A much-expected symptom? Arab banks to feel the pinch of the region's political turmoil
Banks in the Arab Mediterranean region will continue to encounter turbulent and challenging operating conditions in 2014-2015, according to a report published by Standard & Poor's (S&P) Ratings Services.
Protracted regional political turmoil will hamper policy making and business confidence and delay economic recovery, the report said, adding that sovereign creditworthiness will likely remain the main driver behind bank ratings changes over the period.
S&P believes that banks in the region are poised for recovery if political and geopolitical risks abate, because of the real economic growth potential of supportive demographics, educated workforces, increasing financial inclusion, and product sophistication.
S&P said its ratings on Arab Mediterranean banks have been dragged down since the end of 2010 by the deteriorating creditworthiness of their respective sovereigns, especially given the concentration of government paper that banks carry on their balance sheets.
The next 12 months
Links between sovereigns' and banks' creditworthiness will remain key rating drivers Sovereign creditworthiness has deteriorated sharply since 2010, especially public finance, and will remain fragile in the next twelve months.
The report said that institutional and governance effectiveness is unlikely to improve over the next two years. Vulnerabilities at the sovereign level constrain government capacity to provide any kind of extraordinary support to banks in case of need.
Domestic sovereign securities are the main instrument used for liquidity management, as in many countries with narrow economies and underdeveloped debt capital markets. Banks play a crucial role in bridging the financing needs of the government, and this role has increased as sovereign creditworthiness has deteriorated.
“As the outlooks on our long-term ratings indicate, we are unlikely to upgrade any of the banks in the region over the next twelve months,” S&P said in the report.
The role that the domestic banks play in supporting the local economy has also increased because of foreign investors' reduced appetite for the region's sovereign debt, while for domestic banks those investments carry attractive yields and zero-risk weighting under local regulations.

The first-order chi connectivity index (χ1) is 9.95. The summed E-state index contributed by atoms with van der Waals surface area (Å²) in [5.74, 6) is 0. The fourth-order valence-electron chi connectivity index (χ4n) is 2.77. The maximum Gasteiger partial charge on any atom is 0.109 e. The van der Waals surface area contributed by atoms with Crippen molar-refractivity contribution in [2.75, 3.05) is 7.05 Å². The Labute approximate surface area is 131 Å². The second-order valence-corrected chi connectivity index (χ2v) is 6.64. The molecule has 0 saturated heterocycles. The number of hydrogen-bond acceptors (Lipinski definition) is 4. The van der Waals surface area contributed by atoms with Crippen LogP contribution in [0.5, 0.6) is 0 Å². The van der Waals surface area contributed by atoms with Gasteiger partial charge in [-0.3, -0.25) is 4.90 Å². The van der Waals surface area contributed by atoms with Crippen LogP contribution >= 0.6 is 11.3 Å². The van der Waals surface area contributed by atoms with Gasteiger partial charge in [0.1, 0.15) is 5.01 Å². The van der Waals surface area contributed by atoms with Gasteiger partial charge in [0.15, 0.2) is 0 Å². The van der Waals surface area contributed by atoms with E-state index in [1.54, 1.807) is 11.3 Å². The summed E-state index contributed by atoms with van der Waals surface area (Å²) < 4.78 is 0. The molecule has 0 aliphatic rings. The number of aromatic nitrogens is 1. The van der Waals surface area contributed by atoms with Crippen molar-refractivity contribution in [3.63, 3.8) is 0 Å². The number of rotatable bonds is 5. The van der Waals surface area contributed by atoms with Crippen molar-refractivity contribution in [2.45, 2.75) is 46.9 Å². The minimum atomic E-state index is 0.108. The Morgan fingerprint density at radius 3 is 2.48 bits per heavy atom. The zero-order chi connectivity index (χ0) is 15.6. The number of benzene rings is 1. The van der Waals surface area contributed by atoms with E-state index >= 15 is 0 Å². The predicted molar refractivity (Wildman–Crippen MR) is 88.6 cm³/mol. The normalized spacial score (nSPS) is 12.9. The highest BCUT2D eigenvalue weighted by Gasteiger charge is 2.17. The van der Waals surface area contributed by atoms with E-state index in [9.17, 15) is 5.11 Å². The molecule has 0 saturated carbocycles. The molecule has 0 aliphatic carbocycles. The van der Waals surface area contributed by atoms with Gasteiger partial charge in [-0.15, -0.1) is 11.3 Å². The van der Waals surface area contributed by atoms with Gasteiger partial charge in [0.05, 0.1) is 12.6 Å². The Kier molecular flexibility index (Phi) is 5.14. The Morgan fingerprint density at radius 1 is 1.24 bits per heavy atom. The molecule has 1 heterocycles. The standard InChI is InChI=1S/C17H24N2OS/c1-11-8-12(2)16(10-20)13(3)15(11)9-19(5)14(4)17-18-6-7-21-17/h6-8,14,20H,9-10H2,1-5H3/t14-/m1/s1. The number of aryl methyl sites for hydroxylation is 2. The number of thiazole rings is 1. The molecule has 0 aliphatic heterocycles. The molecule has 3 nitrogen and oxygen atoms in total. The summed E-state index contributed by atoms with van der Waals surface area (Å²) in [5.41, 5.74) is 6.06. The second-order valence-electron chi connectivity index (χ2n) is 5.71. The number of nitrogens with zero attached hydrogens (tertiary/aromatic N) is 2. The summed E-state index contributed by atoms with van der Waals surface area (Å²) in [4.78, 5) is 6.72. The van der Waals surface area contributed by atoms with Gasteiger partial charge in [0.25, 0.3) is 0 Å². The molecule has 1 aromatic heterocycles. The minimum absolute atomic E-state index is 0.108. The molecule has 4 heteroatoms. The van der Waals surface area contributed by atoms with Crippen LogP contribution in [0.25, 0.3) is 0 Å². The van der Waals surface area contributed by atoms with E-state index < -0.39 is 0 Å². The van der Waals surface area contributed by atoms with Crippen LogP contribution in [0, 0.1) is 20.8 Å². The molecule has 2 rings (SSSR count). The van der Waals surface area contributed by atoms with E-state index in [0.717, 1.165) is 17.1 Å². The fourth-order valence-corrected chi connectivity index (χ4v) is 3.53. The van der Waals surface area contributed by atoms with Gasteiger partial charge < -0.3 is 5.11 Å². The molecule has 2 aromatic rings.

S&P expects slow economic recovery and limited private sector credit growth. Only slow economic recovery in the region is seen over 2014-2015 because of the magnitude of ongoing political changes and uncertainties regarding the timing and outcome of elections in countries where they are due to take place.
The political scene is fraught with uncertainties in Egypt, Tunisia, and Lebanon. Conflicts or severe internal tensions in neighbouring countries Syria, Libya, and Iraq also spill over into domestic economic prospects.
Economic momentum is also dependent on the improvement of economic conditions in Europe, the region's main trading partner. “We do not forecast a recession in 2014-2015 in any of the five countries where we rate banks, though real GDP growth will remain below potential and pre-crisis levels,” the S&P report said. “Accordingly, we believe commercial lending opportunities for local banks will remain limited.”
In Morocco, lending growth has slowed since 2012 as a result of banks' more conservative underwriting standards, weaker economic growth, and funding constraints. Morocco's economy depends largely on Europe, and weak economic conditions there continue to dampen credit demand. Retail loan growth remains resilient, however, and Moroccan banks' mortgage loan portfolios, which account for about 20 per cent of loans, continue to expand as demand remains high in the middle-income segment. Nominal domestic loan growth of around 3 per cent-5 per cent is seen in 2014, the report said.
In Egypt, credit growth is supported by continuously growing customer deposit gatherings and improving retail banking penetration from a low level. In the absence of dynamic domestic private sector credit demand, crowding out of the private sector appears limited, a situation which is not sustainable in the long run.
In Jordan, we expect credit to the private sector to slowly grow back to about 75 per cent-77 per cent of GDP by 2015. Government financing needs led to a reduction of this ratio to 73 per cent in 2013, from about 97 per cent in 2007. S&P expects general trade and lending to the construction sector to take a backseat amid the uncertain geopolitical environment. However, retail, mortgages, and other productive sectors, such as public services, energy, and utilities, will be the main growth drivers.
In Lebanon, political turmoil will keep nominal growth of credit to the private sector at about 10 per cent over 2014-2015, primarily owing to trade and services, internal consumption, and real estate-related lending. Construction and housing loans together accounted for a high 33.5 per cent of loans as of Dec. 31, 2013. Housing loans--largely in Lebanese pounds--have surged significantly since 2008, owing to the subsidised lending programmes set up by the central bank.
In Tunisia, loan growth will not only depend on the economic and political environments but also on the continued liquidity support extended by the Central Bank of Tunisia to the system. “The total amount of liquidity injected in the system reached around TND 5.4 billion ($3.13 billion) at the end of July, and our base case scenario assumes no major withdrawal of this support over the next twelve months,” the report said.